Sophie the dog died last week. She had surgery to fix her bladder. The surgery had complications. Sophie had to be put to sleep. These are the facts, but as is often the case, the facts leave so much unsaid.
My mother-in-law called my husband to let us know, and he told me. I cried (and I still cry when I think of Sophie). She was not my dog, but she used to be. She was my pet, and then, I had to give her up. She’s lived with my in-laws most of her life. Yet, I raised Sophie from a puppy. I struggle to mourn her loss. I already gave her up. What right do I have to mourn? How can I not mourn her? What do I say about a dog who used to be a part of my family? What do I owe her memory? I have no good answers (I rarely do).
Instead, I’ll tell you Sophie’s story, the parts that I know. It is the least that I can do.
Chris and I already had one dog, Hannah, and a mean cat, Belle. We bought a new house with a large backyard, and we worried that Hannah might be lonely. We were both graduate students. We spent many hours at the university away from home. We thought maybe another dog would be a good companion.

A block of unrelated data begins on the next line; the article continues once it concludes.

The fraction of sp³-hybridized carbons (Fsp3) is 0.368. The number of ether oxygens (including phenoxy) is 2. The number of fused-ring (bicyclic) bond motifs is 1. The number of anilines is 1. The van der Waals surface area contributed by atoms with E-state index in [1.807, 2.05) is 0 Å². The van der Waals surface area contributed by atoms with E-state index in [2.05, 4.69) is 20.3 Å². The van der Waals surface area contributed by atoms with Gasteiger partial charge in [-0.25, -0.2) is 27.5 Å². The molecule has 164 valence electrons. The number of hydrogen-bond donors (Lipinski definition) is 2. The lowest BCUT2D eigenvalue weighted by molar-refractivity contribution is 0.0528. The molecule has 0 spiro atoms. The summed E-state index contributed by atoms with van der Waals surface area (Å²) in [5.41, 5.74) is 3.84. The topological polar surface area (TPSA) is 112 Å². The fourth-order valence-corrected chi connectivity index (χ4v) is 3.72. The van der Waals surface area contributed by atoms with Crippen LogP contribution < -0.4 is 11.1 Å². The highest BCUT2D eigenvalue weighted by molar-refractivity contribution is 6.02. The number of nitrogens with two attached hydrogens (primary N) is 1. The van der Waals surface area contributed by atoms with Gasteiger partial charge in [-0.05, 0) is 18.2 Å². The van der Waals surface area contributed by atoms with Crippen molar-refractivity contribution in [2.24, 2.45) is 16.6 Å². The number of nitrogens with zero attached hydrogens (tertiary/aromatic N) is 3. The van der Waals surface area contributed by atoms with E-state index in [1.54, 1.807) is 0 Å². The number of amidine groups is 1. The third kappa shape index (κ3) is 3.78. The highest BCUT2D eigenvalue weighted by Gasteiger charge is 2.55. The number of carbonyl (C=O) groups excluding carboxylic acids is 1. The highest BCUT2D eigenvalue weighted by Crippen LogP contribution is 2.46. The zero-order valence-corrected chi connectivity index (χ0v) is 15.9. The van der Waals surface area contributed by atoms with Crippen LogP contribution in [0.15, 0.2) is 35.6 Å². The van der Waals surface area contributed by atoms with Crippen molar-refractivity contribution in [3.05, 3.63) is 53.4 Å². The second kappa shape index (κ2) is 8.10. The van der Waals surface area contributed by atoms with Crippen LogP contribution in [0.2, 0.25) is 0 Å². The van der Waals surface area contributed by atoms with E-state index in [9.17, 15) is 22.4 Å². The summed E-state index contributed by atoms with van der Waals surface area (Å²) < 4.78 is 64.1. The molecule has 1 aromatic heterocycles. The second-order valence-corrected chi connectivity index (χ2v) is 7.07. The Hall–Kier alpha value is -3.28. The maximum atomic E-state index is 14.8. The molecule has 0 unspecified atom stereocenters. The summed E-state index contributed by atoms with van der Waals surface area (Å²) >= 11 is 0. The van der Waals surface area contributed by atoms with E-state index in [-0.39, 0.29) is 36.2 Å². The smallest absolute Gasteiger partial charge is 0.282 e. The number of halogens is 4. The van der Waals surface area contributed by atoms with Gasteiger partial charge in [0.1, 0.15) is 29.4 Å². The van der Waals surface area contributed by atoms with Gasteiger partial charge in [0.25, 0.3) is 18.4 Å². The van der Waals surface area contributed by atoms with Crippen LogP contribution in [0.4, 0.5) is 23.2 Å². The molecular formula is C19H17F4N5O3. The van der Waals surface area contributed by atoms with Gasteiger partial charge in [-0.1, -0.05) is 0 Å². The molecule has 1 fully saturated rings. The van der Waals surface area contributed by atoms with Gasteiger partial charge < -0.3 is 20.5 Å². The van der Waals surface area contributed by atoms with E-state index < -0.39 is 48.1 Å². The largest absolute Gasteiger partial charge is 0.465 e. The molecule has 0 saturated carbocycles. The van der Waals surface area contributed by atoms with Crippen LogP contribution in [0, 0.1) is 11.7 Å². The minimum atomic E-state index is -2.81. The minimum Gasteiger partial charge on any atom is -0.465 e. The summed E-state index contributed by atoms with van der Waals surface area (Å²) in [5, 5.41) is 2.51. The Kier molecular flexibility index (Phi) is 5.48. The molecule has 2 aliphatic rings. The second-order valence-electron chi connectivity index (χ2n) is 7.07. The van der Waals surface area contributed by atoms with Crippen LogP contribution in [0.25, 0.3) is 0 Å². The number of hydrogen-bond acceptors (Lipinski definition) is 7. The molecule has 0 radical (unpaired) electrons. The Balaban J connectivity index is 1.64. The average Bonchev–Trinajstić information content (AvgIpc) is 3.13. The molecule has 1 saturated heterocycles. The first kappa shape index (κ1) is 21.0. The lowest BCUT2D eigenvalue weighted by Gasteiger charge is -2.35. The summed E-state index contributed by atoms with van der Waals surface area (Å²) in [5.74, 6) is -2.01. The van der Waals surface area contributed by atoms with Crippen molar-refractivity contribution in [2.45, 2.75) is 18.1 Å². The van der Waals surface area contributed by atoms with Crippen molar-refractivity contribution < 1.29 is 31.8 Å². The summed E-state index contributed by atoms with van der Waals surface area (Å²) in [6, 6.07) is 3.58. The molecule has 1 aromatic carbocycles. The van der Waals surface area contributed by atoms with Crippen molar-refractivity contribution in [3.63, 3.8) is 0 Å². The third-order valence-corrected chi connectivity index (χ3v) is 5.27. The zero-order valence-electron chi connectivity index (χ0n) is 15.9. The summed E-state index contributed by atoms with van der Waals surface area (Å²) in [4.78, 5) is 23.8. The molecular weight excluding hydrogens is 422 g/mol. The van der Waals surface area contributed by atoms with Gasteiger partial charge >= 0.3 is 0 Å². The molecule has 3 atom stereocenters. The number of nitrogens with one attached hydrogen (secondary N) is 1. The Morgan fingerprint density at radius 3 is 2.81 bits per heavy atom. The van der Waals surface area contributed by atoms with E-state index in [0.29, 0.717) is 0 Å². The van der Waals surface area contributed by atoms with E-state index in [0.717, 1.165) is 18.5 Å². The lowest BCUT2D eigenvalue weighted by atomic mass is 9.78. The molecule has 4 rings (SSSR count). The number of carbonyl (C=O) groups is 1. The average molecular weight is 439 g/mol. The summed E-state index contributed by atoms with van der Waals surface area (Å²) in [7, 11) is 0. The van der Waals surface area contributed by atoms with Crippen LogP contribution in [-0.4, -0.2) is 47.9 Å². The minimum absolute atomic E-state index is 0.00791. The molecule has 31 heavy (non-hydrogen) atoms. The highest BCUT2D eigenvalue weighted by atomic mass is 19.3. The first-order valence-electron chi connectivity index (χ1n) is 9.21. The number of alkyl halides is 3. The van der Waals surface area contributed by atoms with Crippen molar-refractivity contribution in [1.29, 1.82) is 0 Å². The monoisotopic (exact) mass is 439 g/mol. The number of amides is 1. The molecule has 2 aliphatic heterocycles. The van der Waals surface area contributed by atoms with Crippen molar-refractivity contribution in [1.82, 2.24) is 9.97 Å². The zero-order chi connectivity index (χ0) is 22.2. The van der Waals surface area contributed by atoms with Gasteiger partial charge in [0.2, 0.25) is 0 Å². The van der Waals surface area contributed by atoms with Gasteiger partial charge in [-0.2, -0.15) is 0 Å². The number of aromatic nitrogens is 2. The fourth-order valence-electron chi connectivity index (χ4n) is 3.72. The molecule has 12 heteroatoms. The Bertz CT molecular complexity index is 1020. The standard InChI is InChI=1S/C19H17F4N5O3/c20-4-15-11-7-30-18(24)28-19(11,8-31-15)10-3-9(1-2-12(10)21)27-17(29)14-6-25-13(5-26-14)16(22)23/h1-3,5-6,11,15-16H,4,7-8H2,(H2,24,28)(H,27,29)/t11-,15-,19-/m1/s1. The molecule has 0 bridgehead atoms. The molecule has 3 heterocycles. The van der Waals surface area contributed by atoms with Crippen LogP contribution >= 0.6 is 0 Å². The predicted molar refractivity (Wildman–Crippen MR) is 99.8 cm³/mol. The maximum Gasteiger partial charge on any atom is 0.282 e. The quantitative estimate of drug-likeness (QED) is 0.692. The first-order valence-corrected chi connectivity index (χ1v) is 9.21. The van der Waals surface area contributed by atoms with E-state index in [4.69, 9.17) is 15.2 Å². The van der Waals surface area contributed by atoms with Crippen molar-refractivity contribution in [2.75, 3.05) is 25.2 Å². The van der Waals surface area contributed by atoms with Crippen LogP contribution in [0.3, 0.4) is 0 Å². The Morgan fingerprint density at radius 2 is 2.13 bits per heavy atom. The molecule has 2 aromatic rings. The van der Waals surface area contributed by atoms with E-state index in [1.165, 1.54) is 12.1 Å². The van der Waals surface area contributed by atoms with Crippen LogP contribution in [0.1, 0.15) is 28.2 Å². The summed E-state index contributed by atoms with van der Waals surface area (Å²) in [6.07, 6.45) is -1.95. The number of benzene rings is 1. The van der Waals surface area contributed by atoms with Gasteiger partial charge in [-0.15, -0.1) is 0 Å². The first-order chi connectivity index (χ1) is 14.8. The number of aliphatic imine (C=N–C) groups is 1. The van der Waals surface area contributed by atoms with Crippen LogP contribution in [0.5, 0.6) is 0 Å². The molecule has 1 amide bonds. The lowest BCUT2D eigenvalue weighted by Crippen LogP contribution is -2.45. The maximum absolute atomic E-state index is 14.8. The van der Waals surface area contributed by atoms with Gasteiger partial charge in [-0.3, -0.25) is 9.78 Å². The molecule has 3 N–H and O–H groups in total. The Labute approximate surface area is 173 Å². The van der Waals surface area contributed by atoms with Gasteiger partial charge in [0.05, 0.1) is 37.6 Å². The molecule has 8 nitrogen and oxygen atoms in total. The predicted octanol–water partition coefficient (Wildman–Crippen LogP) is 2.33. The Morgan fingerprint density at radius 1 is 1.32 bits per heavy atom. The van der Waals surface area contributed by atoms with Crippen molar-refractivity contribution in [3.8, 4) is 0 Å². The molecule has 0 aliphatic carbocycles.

My mom happened to have a new litter of hound-mix puppies, so we decided to pick a puppy for Hannah. I was drawn to an off-white puppy with spots running through her fur. She had big brown splotch over one eye, which made her look a bit like the Pokey Little Puppy. This puppy was also nervous, which amounted to much pee to be removed from carpet, and rambunctious. We named her, Sophie. The name was my choice because it sounded sweet, and she was.
When we brought her into our home, she promptly peed on the tile.
I keep a notebook for my ideas of what to write. Actually, I keep notebooks (plural), virtual (Evernote) and physical. Fragments of what I write rest in so many places. I cannot corral my words even when I try too.
None of my notebooks are even close to full. Blank pages dominate my frenetic handwriting. Each notebook represents different moments in my life as a writer. They are evidence of my contradictions, my successes, and my failures.
There’s a black and white floral one that had plans for chapter five of my dissertation. I’m unsure whether I followed these plans. There’s a magenta notebook that feels like it is made of suede. It is not.
There are many black notebooks. One of which I cannot bring myself to open because I’m afraid of what I will find. That one is an anguished journal, in which I try to make sense of where I am at and where I have been. There are previous selves that I am not quite ready to encounter (again). There are moments I am not proud of.